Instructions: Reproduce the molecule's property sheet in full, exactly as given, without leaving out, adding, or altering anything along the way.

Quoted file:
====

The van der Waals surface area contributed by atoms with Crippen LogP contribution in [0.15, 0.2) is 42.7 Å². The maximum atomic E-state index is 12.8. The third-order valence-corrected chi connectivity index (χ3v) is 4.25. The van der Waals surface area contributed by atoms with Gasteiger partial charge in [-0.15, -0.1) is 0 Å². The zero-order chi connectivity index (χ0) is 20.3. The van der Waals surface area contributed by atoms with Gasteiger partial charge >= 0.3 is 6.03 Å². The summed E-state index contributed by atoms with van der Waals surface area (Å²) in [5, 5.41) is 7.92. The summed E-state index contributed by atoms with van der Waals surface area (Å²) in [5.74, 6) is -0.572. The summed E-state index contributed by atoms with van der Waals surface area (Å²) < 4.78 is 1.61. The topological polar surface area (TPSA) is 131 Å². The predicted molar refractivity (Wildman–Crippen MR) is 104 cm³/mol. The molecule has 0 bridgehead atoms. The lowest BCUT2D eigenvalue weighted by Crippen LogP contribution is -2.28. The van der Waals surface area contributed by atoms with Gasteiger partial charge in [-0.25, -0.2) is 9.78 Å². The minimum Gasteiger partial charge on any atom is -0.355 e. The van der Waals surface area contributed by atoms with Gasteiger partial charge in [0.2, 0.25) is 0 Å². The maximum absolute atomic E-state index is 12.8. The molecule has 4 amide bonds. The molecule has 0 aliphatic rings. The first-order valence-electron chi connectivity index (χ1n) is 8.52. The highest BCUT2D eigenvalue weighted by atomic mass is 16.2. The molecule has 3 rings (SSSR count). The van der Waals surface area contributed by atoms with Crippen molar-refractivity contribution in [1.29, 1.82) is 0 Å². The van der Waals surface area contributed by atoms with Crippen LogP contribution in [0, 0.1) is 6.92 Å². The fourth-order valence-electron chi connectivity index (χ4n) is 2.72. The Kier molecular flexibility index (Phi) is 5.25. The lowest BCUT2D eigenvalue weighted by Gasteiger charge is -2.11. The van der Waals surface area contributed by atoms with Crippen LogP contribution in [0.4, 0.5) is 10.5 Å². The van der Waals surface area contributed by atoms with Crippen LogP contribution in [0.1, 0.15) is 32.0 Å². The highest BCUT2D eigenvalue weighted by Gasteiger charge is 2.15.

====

The van der Waals surface area contributed by atoms with Crippen LogP contribution in [0.15, 0.2) is 42.7 Å². The maximum atomic E-state index is 12.8. The third-order valence-corrected chi connectivity index (χ3v) is 4.25. The van der Waals surface area contributed by atoms with Gasteiger partial charge in [-0.15, -0.1) is 0 Å². The zero-order chi connectivity index (χ0) is 20.3. The van der Waals surface area contributed by atoms with Gasteiger partial charge >= 0.3 is 6.03 Å². The summed E-state index contributed by atoms with van der Waals surface area (Å²) in [5, 5.41) is 7.92. The summed E-state index contributed by atoms with van der Waals surface area (Å²) in [5.74, 6) is -0.572. The summed E-state index contributed by atoms with van der Waals surface area (Å²) < 4.78 is 1.61. The topological polar surface area (TPSA) is 131 Å². The predicted molar refractivity (Wildman–Crippen MR) is 104 cm³/mol. The molecule has 0 bridgehead atoms. The lowest BCUT2D eigenvalue weighted by Crippen LogP contribution is -2.28. The van der Waals surface area contributed by atoms with Gasteiger partial charge in [-0.25, -0.2) is 9.78 Å². The minimum Gasteiger partial charge on any atom is -0.355 e. The van der Waals surface area contributed by atoms with Gasteiger partial charge in [0.2, 0.25) is 0 Å². The maximum absolute atomic E-state index is 12.8. The molecule has 4 amide bonds. The molecule has 0 aliphatic rings. The first-order valence-electron chi connectivity index (χ1n) is 8.52. The highest BCUT2D eigenvalue weighted by atomic mass is 16.2. The molecule has 3 rings (SSSR count). The van der Waals surface area contributed by atoms with Crippen molar-refractivity contribution in [1.29, 1.82) is 0 Å². The van der Waals surface area contributed by atoms with Crippen LogP contribution in [0, 0.1) is 6.92 Å². The fourth-order valence-electron chi connectivity index (χ4n) is 2.72. The Kier molecular flexibility index (Phi) is 5.25. The lowest BCUT2D eigenvalue weighted by Gasteiger charge is -2.11. The van der Waals surface area contributed by atoms with Crippen LogP contribution in [0.4, 0.5) is 10.5 Å². The van der Waals surface area contributed by atoms with Crippen LogP contribution in [0.1, 0.15) is 32.0 Å². The highest BCUT2D eigenvalue weighted by Gasteiger charge is 2.15.